Yet another feature that would be highly desirable in the inventive baby monitor 5 is to provide multiple muted periods. For example, a first muted period could last for a first amount of time, while a second muted period could last for a second muted time. In such an embodiment, a first activation of the timed mute button 40 can engage the first muted period, while the second activation of the timed mute button can engage the second muted period. Any number of muted periods could be used.
In addition to having multiple muted periods, a preferred embodiment may also include having sets of muted periods that can be used at different times. Some of the uses for multiple periods can be illustrated by example. Assume that we have a baby monitor 5 having a first set of muted periods consisting of a first muted period of ten minutes and a second muted period of twenty minutes, and a second set of muted periods consisting of a first muted period of fifteen minutes and a second muted period of thirty minutes. Using this example, when the timed mute button 40 is engaged, the first mute period of ten minutes begins. The second and subsequent depressions of the timed mute button 40 would cause the second mute period of 20 minutes to begin. Between the muted periods, the caretaker has gone to comfort the baby. In a preferred embodiment, when a relatively long period of time elapses between the uses of the timed mute button 40, the baby monitor could either: (i) automatically return to its initial state, and use the first mute period of ten minutes when the button 40 is next depressed; or (ii) automatically change to a different state that would permit the second set of muted periods to be used subsequently. The amount of time that would qualify as such a relatively long period of time could be a half hour or a day or more, and could be user controllable.
For the purpose of description, the state of the baby monitor 5 when the next engagement of the timed mute button 40 will cause the initiation of the first muted period of the first set may be referred to as being in an initial state. Where the next engagement of the timed mute button 40 will cause the initiation of a muted period other than the first muted period of the first set, the baby monitor 5 may be referred to as being in a subsequent state.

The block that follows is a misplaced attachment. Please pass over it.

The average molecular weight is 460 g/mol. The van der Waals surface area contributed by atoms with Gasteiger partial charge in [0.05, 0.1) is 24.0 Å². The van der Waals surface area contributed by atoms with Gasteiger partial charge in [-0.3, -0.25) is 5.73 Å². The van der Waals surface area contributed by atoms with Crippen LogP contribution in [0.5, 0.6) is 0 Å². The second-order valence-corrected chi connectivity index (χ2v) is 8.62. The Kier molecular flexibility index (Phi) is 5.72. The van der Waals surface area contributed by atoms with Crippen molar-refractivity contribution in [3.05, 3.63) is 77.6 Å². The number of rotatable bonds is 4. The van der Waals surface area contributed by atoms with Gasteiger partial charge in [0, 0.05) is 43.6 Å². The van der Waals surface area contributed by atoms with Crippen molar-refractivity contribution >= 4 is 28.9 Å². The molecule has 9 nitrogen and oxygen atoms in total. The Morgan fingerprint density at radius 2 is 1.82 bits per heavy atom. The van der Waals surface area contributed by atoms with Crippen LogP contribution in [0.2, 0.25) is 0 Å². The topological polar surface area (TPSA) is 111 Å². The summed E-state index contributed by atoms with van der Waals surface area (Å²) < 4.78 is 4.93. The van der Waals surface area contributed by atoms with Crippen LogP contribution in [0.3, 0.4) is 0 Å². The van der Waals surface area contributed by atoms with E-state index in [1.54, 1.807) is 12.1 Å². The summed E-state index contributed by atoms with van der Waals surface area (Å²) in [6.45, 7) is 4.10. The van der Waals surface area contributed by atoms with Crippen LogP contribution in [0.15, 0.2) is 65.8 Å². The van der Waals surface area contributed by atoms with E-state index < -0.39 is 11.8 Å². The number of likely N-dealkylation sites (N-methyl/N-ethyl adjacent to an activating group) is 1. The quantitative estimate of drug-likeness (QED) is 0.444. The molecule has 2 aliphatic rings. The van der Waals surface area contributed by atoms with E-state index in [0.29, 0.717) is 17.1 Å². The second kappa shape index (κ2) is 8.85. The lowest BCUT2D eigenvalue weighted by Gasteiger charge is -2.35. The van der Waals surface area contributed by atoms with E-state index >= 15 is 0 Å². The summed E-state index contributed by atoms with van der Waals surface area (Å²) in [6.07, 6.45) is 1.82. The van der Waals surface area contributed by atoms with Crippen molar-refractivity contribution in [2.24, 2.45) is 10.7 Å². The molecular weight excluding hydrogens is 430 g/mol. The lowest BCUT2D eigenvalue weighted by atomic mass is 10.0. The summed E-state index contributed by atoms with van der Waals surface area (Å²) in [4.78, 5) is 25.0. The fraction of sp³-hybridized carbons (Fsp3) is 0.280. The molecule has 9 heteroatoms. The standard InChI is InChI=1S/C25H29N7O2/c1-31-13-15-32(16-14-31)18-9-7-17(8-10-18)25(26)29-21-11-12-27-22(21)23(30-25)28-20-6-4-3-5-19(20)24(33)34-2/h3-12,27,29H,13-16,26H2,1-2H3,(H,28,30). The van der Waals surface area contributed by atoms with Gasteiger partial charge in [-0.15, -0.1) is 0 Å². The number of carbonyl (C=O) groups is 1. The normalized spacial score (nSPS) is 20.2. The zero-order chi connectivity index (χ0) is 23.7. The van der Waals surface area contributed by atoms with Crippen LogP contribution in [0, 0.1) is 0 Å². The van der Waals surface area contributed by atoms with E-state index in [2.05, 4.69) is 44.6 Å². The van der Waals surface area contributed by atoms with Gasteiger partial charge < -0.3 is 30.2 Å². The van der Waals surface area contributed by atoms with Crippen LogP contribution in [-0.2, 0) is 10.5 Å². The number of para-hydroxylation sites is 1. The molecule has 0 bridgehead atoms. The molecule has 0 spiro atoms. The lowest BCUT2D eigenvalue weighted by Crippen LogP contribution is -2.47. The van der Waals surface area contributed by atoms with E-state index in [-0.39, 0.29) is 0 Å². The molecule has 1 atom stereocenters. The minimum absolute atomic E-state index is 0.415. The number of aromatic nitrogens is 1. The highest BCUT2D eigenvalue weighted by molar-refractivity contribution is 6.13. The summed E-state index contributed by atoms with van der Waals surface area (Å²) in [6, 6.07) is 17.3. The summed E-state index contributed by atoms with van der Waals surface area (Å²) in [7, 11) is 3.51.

In a preferred embodiment, the inventive baby monitor 5 could be programmed to have any number of sets of any number of muted periods. It would be desirable to permit the caretaker to easily select a preprogrammed configuration having three sets of three muted periods. In each such set of muted periods, each of the three muted periods would have a different length, the second being longer than the first, and the third being longer than the second. As between each of the three sets, the each of the muted periods is the same or longer in higher numbered sets. In such a preferred embodiment, preferably the first set would be used on an initial night, the second set on the subsequent night, and the third set on the third night, and thereafter. Until the system is reset. While in a preferred embodiment each of the muted periods could be controlled by a caretaker, it would also be preferable to have preset periods for ease of use.
In a preferred embodiment, the baby monitor 5 would include a timed mute button 40 on the remote unit 20 that would operate in the initial state, and a second timed mute button (not shown) on the base unit 10 that would operate in the subsequent states. In this manner, when the baby first cries, the timed mute button 40 on the remote unit 20 can be engaged, permitting the caregiver to enjoy the first muted period without leaving the location of the remote unit 20. When the first mute period ends, assuming that the baby is still crying, the button 40 no longer functions, and only the timed mute button (not shown) on the base unit 10 will operate. A number of events can be used as a trigger the re-enabling of the timed mute button 40 on the remote unit—such as, for example, a reset, or, the expiration of a given period, or, as will be discussed in more detail below, a determination that the baby is no longer crying.
In one embodiment, the inventive baby monitor 5 is preprogrammed in accordance with the times recommended by Dr. Richard Ferber or another sleep professional so that carrying out the sleep professional's recommended method could be done, in large part, without listening to the baby cry more than necessary or desired.